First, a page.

How to create Shortcuts in Windows from the command line

It seems that there is not a direct way to create a shortcut from the command line in Windows. The solution presented here takes less than two minutes to set up and works pretty good. However, if you find a better one, I would like to know.

First you have to create a small text file by the name mkshortcut.vbs. Use your favorite text editor to edit the file, even notepad will do. Then copy the following text and paste it into the file:

set WshShell = WScript.CreateObject("WScript.Shell" )
set oShellLink = WshShell.CreateShortcut(Wscript.Arguments.Named("shortcut") & ".lnk")
oShellLink.TargetPath = Wscript.Arguments.Named("target")
oShellLink.WindowStyle = 1
oShellLink.Save

Then save the file and exit the editor. Make sure that you move the file in a directory in your PATH (usually C:WINDOWSSystem32 is fine). Now, from the command line you can create shortcuts this way:

mkshortcut /target:TargetName /shortcut:ShortcutName

You will have to replace TargetName with the name of the target file and ShortcutName with the name of the shortcut to be created (do not include a .lnk extension!). For example:

C:>mkshortcut /target:"c:/documents and settings/giannis/desktop" /shortcut:"My Desktop"

C:>dir *.lnk
Volume in drive C has no label.
Volume Serial Number is 70FC-EBB4

Directory of C:

12/03/2008  11:12 AM               453 My Desktop.lnk
1 File(s)            453 bytes
0 Dir(s)  46,659,989,504 bytes free

C:>

Make sure that in target you include the full path of the target file name, starting with the drive letter and going down. For some reason Windows seem unable to create shortcuts with a relative path. Always use absolute paths for target.

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19 Responses to How to create Shortcuts in Windows from the command line

  1. Br4dy 5m17h says:

    Just used this on Win7x64 – worked great. Thanks!

  2. Mahindra says:

    Good one. Helped me a lot

  3. KK says:

    Thanks for this tutorial, works great!
    I’m wondering how I can add extra parameters for the shortcut, any ideas?
    What I mean is something like this “C:tempfile.exe -show edited” etc.

    I tried using apostrophes but then it won’t find the file at all!

  4. KK says:

    Got it.
    If you need extra parameters, you’ll have to add
    oShellLink.Arguments = “-params /whatever”
    after the TargetPath. :)

  5. Kyle Clough says:

    How would you set it to open with a program like textpad. Saying its like a config file

  6. Rich says:

    Awesome script – is there any way to add arguments to set a specific icon file?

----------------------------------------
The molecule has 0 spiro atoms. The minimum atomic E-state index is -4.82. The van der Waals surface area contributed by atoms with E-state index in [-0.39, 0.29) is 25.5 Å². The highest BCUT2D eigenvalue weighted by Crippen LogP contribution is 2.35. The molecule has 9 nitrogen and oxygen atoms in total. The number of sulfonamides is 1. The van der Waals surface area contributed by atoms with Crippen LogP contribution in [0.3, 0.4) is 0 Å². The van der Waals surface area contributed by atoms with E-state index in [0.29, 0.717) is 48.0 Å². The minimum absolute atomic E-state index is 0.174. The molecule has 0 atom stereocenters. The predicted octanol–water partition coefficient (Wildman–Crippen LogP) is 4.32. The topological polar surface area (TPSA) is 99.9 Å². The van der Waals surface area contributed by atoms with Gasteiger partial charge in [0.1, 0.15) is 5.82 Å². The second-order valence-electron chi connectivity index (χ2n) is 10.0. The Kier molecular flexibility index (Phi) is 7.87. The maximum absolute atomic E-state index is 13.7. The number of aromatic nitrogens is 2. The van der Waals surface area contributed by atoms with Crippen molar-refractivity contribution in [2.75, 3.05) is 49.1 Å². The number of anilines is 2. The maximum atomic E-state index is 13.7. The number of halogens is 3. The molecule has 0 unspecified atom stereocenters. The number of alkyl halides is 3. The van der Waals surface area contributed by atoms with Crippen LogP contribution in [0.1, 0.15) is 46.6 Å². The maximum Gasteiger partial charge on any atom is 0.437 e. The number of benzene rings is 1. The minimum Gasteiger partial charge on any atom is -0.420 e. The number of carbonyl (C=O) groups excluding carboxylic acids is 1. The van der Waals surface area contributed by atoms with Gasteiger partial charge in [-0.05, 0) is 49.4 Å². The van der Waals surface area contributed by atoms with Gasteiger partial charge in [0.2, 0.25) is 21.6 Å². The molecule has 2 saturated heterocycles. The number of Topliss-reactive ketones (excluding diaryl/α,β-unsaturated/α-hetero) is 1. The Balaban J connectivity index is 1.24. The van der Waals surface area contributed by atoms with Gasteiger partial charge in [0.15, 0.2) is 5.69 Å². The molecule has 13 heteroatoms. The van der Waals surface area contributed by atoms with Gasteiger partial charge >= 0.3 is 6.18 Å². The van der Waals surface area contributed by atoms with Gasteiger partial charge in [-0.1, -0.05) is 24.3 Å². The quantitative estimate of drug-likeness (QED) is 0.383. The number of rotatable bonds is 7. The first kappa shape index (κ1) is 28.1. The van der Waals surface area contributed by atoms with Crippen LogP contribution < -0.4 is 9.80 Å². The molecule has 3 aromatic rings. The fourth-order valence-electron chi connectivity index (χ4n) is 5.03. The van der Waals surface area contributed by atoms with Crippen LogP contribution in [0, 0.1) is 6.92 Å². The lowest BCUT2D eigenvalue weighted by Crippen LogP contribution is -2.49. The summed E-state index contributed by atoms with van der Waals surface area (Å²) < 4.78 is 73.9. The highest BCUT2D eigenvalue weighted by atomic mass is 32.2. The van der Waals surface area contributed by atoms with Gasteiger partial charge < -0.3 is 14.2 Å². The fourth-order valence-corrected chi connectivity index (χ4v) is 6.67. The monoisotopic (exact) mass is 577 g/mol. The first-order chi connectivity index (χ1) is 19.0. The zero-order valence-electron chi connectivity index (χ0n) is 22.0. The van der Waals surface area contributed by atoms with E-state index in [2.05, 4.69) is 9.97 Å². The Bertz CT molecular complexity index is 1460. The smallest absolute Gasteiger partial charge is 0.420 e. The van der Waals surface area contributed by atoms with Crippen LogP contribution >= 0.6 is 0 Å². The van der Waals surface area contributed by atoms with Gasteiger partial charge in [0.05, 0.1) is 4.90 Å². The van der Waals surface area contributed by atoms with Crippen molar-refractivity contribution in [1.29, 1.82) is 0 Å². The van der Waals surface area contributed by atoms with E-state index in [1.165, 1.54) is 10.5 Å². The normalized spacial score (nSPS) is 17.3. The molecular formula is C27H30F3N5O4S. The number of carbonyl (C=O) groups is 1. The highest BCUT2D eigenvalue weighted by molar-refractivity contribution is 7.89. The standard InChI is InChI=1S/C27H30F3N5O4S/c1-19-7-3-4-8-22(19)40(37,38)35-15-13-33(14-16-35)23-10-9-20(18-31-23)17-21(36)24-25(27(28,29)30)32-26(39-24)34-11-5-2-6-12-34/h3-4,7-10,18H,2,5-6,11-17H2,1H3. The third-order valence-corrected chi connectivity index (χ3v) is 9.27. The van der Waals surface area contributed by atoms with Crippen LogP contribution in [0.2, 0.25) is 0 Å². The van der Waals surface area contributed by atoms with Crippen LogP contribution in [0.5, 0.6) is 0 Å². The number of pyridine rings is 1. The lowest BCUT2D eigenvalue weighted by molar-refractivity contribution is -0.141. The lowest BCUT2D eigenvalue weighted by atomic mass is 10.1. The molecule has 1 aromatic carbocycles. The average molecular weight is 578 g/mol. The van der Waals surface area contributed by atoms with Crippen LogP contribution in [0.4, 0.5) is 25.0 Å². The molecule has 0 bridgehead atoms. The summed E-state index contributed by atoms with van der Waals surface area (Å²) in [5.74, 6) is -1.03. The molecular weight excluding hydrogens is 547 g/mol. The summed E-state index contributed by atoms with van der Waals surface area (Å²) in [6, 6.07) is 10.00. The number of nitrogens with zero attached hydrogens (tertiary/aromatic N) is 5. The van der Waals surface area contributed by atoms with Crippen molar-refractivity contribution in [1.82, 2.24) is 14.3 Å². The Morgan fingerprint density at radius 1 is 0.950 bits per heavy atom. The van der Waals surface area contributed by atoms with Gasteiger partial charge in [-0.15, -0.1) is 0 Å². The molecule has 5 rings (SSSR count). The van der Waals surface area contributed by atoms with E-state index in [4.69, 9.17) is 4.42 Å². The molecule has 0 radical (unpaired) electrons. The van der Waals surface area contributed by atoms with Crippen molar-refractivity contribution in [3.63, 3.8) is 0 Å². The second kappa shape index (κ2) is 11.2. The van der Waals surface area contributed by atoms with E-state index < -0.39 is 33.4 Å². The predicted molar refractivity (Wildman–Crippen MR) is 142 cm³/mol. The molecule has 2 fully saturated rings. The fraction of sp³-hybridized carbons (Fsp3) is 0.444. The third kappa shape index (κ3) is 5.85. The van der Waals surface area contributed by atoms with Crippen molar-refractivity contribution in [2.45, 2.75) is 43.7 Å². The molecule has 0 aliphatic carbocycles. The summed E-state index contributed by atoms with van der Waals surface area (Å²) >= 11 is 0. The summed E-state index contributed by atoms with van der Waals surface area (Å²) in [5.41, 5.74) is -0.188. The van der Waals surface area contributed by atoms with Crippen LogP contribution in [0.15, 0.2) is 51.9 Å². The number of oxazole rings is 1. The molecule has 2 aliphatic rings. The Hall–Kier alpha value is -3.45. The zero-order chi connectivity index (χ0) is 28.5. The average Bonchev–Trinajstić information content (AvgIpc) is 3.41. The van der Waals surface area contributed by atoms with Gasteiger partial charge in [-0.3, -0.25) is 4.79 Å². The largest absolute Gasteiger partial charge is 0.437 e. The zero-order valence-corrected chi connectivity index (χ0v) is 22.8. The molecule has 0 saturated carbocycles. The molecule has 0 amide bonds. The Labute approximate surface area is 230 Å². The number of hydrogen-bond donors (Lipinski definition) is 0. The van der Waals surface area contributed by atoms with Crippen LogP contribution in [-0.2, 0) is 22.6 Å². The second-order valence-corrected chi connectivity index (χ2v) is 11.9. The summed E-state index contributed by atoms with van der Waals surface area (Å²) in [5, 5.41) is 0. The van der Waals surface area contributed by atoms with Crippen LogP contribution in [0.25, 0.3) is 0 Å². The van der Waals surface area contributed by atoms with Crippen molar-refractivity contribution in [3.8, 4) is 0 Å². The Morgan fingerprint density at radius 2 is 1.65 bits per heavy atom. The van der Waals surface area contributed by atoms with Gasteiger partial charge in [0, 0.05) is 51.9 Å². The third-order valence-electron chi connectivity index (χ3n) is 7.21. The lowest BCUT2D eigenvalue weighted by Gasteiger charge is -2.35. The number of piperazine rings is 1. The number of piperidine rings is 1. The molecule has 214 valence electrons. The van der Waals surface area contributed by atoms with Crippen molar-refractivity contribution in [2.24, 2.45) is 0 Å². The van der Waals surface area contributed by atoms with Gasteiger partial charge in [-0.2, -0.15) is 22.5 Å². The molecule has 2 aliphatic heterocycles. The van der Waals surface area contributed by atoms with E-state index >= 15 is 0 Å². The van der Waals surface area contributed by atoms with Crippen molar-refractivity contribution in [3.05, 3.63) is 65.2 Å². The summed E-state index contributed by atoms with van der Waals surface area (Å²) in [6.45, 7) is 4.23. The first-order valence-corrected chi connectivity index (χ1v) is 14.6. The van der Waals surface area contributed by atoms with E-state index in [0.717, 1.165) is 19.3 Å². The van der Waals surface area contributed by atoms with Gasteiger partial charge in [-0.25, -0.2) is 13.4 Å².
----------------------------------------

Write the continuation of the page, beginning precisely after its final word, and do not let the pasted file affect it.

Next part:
7. petcomp says:

    Good Work

  8. Rahul says:

    Awesome, thanks. Am using this in a project.

  9. mircea says:

    how you can specify a location to save the shortcut

    we have target, name of the shortcut but if i want to save on the network drive (example “x:DAYvoice.lnk”)
    we need a new option (example “/save”)
    C:>mkshortcut /target:”c:/documents and settings/giannis/desktop” /shortcut:”My Desktop” /save:”x:DAY”

  10. Mohammad Khodayar says:

    This command maybe help you

    mklink /d %userprofile%desktopdata d:data

    Good Luck

    Iran ahwaz

  11. Sanjay says:

    How can i add this to run on user logon, does the VBS script have to be on the local machine of the users?

  12. Gaurav says:

    Can you please update this script to support generic shortcut creation?
    mkshortcut.vbs /target:”" /shortcut: /location:

  13. Remco says:

    Sweet! I used it succesfully to re-create a shortcut to Excel in my start menu. Doing it straight from the explorer gave me a nasty msvcr80.dll.

    I rewrote the script a little to this:
    set WshShell = WScript.CreateObject(“WScript.Shell” )
    sStartmenuPath = WshShell.SpecialFolders(“StartMenu”)
    set oShellLink = WshShell.CreateShortcut(sStartmenuPath & “” & Wscript.Arguments.Named(“shortcut”) & “.lnk”)
    oShellLink.TargetPath = Wscript.Arguments.Named(“target”)
    oShellLink.WindowStyle = 1
    oShellLink.Save

    More info on SpecialFolders is here:
    http://www.devguru.com/technologies/wsh/quickref/wshshell_specialfolders.html

    Thanks for sharing!

  14. Joeordie says:

    Just starting to learn scripting…

    I think i have the basic language down but can some one post what this script would look like if it had a “location to save .lnk” object?

    Im using this in a batch file process to copy files from a network drive then create a shortcut to delete the files when the user is done, need to copy the shortcut to the C:/User/Public/Desktop location.

    Also when i run the mkshortcut.vbs from the command line i get this error:

    Windows Script Host
    Script: C:Windowssystem32mkshortcut.vbs
    Line:3
    Char: 1
    Error: Invalid proceedure call or argument
    Code: 800A0005
    Source: Microsoft VBScript runtime error

    would appreciate any help.

  15. Joeordie says:

    whoops i meant “location to save .lnk” argument!!!!!!

  16. Jitesh says:

    Thanks. Great stuff.

  17. Graham says:

    Thanks for the tip and taking the time to write it :) . Big help

  18. Larry says:

    Thank you !! Enabled automated build of links to template files under %userprofile%.

  19. Kevin says:

    This is great- thanks!

    If you also need to set the “Start in” or “Working Directory” you can add to the script as follows:

    set WshShell = WScript.CreateObject(“WScript.Shell” )
    set oShellLink = WshShell.CreateShortcut(Wscript.Arguments.Named(“shortcut”) & “.lnk”)
    oShellLink.TargetPath = Wscript.Arguments.Named(“target”)
    oShellLink.WorkingDirectory = Wscript.Arguments.Named(“startin”)
    oShellLink.WindowStyle = 1
    oShellLink.Save

    Then the command would be:
    mkshortcut /target:”C:\target_directory\file” /startin:”C:\target_directory” /shortcut:”C:\shortcut_directoy\shortcut”

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